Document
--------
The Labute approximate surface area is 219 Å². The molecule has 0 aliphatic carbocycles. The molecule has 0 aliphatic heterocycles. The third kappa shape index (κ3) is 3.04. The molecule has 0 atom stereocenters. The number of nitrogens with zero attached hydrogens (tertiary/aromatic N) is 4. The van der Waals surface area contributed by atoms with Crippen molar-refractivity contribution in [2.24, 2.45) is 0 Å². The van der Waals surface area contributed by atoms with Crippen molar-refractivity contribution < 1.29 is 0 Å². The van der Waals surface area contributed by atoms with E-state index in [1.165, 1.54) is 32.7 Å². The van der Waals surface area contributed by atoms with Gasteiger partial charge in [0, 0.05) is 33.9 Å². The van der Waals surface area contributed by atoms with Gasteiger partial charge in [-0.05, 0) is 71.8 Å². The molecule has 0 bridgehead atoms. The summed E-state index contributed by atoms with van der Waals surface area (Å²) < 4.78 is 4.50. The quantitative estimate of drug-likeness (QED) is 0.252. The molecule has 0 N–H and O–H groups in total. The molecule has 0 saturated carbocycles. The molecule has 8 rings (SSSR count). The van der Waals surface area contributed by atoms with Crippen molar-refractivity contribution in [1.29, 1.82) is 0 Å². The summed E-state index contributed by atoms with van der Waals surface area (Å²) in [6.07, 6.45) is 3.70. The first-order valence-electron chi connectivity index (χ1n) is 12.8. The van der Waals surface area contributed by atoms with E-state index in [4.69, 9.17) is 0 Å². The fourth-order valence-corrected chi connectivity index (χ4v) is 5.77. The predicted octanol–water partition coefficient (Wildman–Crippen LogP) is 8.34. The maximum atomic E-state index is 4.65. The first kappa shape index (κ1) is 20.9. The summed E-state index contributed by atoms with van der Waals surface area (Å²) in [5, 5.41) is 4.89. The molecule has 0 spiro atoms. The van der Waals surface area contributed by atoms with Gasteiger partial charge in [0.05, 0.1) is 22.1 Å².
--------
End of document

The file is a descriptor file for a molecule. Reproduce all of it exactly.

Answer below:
The Labute approximate surface area is 219 Å². The molecule has 0 aliphatic carbocycles. The molecule has 0 aliphatic heterocycles. The third kappa shape index (κ3) is 3.04. The molecule has 0 atom stereocenters. The number of nitrogens with zero attached hydrogens (tertiary/aromatic N) is 4. The van der Waals surface area contributed by atoms with Crippen molar-refractivity contribution in [2.24, 2.45) is 0 Å². The van der Waals surface area contributed by atoms with Crippen molar-refractivity contribution < 1.29 is 0 Å². The van der Waals surface area contributed by atoms with E-state index in [1.165, 1.54) is 32.7 Å². The van der Waals surface area contributed by atoms with Gasteiger partial charge in [0, 0.05) is 33.9 Å². The van der Waals surface area contributed by atoms with Gasteiger partial charge in [-0.05, 0) is 71.8 Å². The molecule has 0 bridgehead atoms. The summed E-state index contributed by atoms with van der Waals surface area (Å²) < 4.78 is 4.50. The quantitative estimate of drug-likeness (QED) is 0.252. The molecule has 0 N–H and O–H groups in total. The molecule has 0 saturated carbocycles. The molecule has 8 rings (SSSR count). The van der Waals surface area contributed by atoms with Crippen molar-refractivity contribution in [1.29, 1.82) is 0 Å². The summed E-state index contributed by atoms with van der Waals surface area (Å²) in [6.07, 6.45) is 3.70. The first-order valence-electron chi connectivity index (χ1n) is 12.8. The van der Waals surface area contributed by atoms with E-state index in [4.69, 9.17) is 0 Å². The fourth-order valence-corrected chi connectivity index (χ4v) is 5.77. The predicted octanol–water partition coefficient (Wildman–Crippen LogP) is 8.34. The maximum atomic E-state index is 4.65. The first kappa shape index (κ1) is 20.9. The summed E-state index contributed by atoms with van der Waals surface area (Å²) in [5, 5.41) is 4.89. The molecule has 0 spiro atoms. The van der Waals surface area contributed by atoms with Gasteiger partial charge in [0.05, 0.1) is 22.1 Å².